Scouting trends in the bathroom

PAINTED TO ORDER The Epoque Nouveau claw-footed tub by American Standard, which is marketed to remodelers, can be painted any color on the outside.

Futuristic toilets and state-of-the art bathtubs are familiar trends at the Kitchen and Bath Industry Show (K/BIS), held last month in Chicago. This year, new colors and technological advances were two top highlights in the toilet and bath categories.

One of the most notable trends on the show floor was in bathtubs, particularly high-end models that played on the consumer preference toward more choice. Manufacturers including American Standard and Jacuzzi offered a host of new models with new choices in color and more varied functional controls. Others featured innovative—and sometimes novel—ways of looking at relaxation, including expanded lines of light “therapy” models from Kohler and TOTO.

At American Standard’s Porcher brand, a cast-iron tub offered an exterior that can be painted by interior designers any color to match a customer’s specifications. This tub, like many new models at the show, was a stand-alone model meant for soaking.

“Consumers tell us they would like a deeper soak,” explained Gray Uhl, director of design for American Standard. “This also gives the opportunity for a designer or decorator to paint the outside of the tub for a more dramatic effect.” In this case, the bathtub was painted black and presented in a black and white bathroom vignette.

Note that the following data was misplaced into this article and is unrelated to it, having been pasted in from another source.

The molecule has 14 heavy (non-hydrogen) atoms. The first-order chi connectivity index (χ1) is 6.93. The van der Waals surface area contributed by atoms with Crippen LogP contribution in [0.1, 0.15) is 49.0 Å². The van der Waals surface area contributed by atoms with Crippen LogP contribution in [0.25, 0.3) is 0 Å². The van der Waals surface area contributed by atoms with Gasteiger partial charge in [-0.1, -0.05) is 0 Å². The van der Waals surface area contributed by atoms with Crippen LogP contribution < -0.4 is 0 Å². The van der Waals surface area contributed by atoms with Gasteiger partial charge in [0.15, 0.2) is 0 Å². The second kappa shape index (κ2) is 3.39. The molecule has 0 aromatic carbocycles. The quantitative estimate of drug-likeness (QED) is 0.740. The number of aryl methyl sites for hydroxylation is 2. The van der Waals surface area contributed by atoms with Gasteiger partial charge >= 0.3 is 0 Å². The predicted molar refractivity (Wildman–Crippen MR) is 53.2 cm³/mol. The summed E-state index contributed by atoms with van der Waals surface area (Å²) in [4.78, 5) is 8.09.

“Black is on the rise. It’s something we see first in commercial applications that is moving into the consumer side,” Uhl said. That demand is carried through to other bathroom fixtures, including darker finishes on bath hardware and in porcelain items such as toilets.

Other companies at the annual event concentrated on introducing touch panels and other high tech features to the bathroom. Jacuzzi, which offers its line of products through Lowe’s and Fergus on stores, featured a number of new products, including a tub from the Fuzion collection that featured a combination of both air and water jets, as well as a control panel that operated in a way similar to the scroll wheel of an iPod. The trend of the circular-scroll interface was repeated in many other products at the show, from refrigerators to washers and dryers.

“It’s intuitive, and consumers are used to operating controls in this way, and they’re very familiar with the iPod. People are very used to this kind of technology, they’re comfortable with it,” explained Rose Boyd, product and strategy manager for Jacuzzi Bath Products.

The manufacturer, which is focusing on expanding its Italian-made line of bathtubs, toilets and showers in the United States, also shrunk its luxury Fuzion model to fit into a wider range of bathroom sizes. The company also introduced an ADA compatible walk-in tub, the Finestra, with a 256-color “chromatherapy” feature.

“Chromatherapy,” which integrates colored lamps into bathtubs and showers, has been a growing trend in both baths and faucet fixtures. Kohler has been no stranger to the chromatherapy trend—one high profile example has been its VTS line of fully programmable showers, which include a touch pad, chromatherapy controls, steam room and temperature controls.